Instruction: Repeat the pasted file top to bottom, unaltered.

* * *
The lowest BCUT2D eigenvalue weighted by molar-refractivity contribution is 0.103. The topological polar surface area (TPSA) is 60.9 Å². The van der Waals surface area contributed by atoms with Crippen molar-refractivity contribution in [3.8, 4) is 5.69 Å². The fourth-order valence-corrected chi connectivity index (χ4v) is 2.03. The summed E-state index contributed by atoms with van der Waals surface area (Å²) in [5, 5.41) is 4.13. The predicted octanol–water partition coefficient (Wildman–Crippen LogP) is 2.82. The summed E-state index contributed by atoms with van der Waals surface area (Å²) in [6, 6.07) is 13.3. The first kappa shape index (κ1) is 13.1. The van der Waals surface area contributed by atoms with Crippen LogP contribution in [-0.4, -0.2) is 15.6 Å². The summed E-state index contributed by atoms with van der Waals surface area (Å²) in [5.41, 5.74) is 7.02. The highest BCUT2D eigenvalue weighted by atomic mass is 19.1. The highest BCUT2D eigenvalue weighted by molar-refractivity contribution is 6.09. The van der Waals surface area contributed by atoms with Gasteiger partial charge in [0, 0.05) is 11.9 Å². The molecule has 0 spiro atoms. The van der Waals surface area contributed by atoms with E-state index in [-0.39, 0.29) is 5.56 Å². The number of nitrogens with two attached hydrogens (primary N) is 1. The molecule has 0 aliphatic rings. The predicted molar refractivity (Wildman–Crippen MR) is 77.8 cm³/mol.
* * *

The lowest BCUT2D eigenvalue weighted by molar-refractivity contribution is 0.103. The topological polar surface area (TPSA) is 60.9 Å². The van der Waals surface area contributed by atoms with Crippen molar-refractivity contribution in [3.8, 4) is 5.69 Å². The fourth-order valence-corrected chi connectivity index (χ4v) is 2.03. The summed E-state index contributed by atoms with van der Waals surface area (Å²) in [5, 5.41) is 4.13. The predicted octanol–water partition coefficient (Wildman–Crippen LogP) is 2.82. The summed E-state index contributed by atoms with van der Waals surface area (Å²) in [6, 6.07) is 13.3. The first kappa shape index (κ1) is 13.1. The van der Waals surface area contributed by atoms with Crippen LogP contribution in [-0.4, -0.2) is 15.6 Å². The summed E-state index contributed by atoms with van der Waals surface area (Å²) in [5.41, 5.74) is 7.02. The highest BCUT2D eigenvalue weighted by atomic mass is 19.1. The highest BCUT2D eigenvalue weighted by molar-refractivity contribution is 6.09. The van der Waals surface area contributed by atoms with Gasteiger partial charge in [0, 0.05) is 11.9 Å². The molecule has 0 spiro atoms. The van der Waals surface area contributed by atoms with E-state index in [-0.39, 0.29) is 5.56 Å². The number of nitrogens with two attached hydrogens (primary N) is 1. The molecule has 0 aliphatic rings. The predicted molar refractivity (Wildman–Crippen MR) is 77.8 cm³/mol.